Serious question: Does produce with thick and hard skin need to be washed?
We may sometimes forget to wash our fruits and veggies before consumption, but let's be honest — we may skip washing things like lemons, melons and bananas altogether. In the video above, expert Marge Perry from MyRecipes.com says a lot of people think if they aren't eating the skin of a fruit or veggie, it doesn't need to be washed.
Perry goes through the best practices when it comes to each fruit and vegetable and talks about bacteria levels found on different types of skin. She also adds (in another video), organic produce should also be washed — because even if pesticides weren't used, it was still exposed to plenty of dirt.
An U.S. Food and Drug Administration study published in 2012 found that 50 to 57 per cent of people were washing cantaloupes, while 96 per cent said they were likely to wash strawberries and tomatoes. The study also went into detail on how to wash produce properly, and revealed that over 40 per cent of people who washed strawberries simply held them under water, while 20 per cent either soaked them or used cleaners. Neither of these methods are considered particularly effective.
So what's the verdict with avocados? Watch the video above to find out.
Thanks to their thick, scaly skin, the pesticides used on avocados don't make their way into the flesh we love in guacamole, in salads, or pretty much on anything.
The husk of the corn keeps pesticide levels low. However, many proponents of clean eating note that GMO corn is not marked, and if that is a concern to you, buying organic for this product might be a good idea.
Not a lot of pesticides are getting through the rather intense shell of the pineapple — heck, even we have difficult cutting in.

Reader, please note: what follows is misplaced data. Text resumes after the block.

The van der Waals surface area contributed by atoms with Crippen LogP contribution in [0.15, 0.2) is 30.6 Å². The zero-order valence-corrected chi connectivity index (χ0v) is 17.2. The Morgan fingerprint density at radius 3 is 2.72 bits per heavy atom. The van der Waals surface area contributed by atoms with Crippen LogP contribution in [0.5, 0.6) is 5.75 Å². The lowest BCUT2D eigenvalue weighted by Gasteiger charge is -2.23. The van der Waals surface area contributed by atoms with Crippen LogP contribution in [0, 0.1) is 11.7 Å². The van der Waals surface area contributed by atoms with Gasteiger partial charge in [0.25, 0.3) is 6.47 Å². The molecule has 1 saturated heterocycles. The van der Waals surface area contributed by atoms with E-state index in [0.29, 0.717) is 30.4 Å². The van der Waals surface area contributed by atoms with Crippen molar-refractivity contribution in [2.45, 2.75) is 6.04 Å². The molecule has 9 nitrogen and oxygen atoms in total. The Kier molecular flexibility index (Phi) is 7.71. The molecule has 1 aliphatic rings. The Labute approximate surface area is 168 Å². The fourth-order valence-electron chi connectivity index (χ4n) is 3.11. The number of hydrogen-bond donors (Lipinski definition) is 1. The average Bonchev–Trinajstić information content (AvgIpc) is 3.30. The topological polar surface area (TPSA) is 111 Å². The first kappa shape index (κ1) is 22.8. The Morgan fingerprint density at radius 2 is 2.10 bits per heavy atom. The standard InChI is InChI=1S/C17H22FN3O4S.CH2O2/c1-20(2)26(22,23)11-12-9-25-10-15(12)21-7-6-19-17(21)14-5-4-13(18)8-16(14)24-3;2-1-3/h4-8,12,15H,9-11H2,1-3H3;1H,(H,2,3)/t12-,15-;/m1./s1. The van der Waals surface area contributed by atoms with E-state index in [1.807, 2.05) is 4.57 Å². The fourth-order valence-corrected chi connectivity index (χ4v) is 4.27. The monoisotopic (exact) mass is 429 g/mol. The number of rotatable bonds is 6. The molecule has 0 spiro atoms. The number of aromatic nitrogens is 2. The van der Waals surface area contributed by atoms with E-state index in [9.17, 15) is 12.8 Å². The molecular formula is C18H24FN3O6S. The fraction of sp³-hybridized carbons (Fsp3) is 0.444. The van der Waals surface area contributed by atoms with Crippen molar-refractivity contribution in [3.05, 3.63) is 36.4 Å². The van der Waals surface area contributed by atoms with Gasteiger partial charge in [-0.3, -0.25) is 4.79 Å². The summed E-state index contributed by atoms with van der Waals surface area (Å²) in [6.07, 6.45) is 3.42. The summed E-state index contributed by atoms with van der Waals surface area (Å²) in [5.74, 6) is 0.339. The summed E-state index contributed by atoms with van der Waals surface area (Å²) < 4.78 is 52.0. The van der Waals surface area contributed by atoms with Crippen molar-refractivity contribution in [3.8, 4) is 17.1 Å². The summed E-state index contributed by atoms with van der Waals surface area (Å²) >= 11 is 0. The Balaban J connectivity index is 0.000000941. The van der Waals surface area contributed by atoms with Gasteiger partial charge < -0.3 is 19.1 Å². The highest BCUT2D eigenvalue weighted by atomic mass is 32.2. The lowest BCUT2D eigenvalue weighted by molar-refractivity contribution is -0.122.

You can buy non-organic mangos without a worry, but be sure to wash the fruit carefully before eating anyway.
For the ambitious who love to shell their own peas, you can blissfully buy the non-organic sort (but for a shortcut in the kitchen, we definitely suggest the frozen kind).
As asparagus doesn't attract many insects, fewer pesticides are used on the veggie, so feel free to pluck it from the non-organic aisle.
That thick brown skin doesn't only work as a useful shell to keep from getting juice all over you, but also protects the delicious skin inside from pesticides.
Although the leaves of cabbage can be used in full, the plant is not sprayed heavily with pesticides.
Eggplant is actually one of the veggies with the higher percentage of pesticide on the 'clean' list, but if non-organic is your only option, you can feel fine buying eggplant grown conventionally.
That's a hard shell cantaloupes boast, so non-organic is fine for this melon. To err on the side of caution, though, you might want to avoid cantaloupes from Mexico, where they can be heavily sprayed by pesticides.
The same advice applies to watermelon — you aren't eating the rind (we hope), so pick one up wherever you'd like. Just be sure to wash the outside before cutting into it and eating.
A burst of citrus can be lovely at the beginning (or end) of your day, and rest assured you're fine to buy these thick-skinned fruits in the non-organic aisle.
Though potatoes show up on the 'dirty dozen' list of what to buy organic, sweet potatoes actually have far fewer pesticides and are fine to buy non-organic.
Thanks to their many layers of skin, onions (even the sweet kind) don't get attacked by pests, and therefore, aren't sprayed with as many pesticides.
Just like their sweet cousins, the lack of pesticides on onions can be attributed to insects' disinterest. As a staple of so many cooked dishes, we're happy to report you can pick up onions anywhere.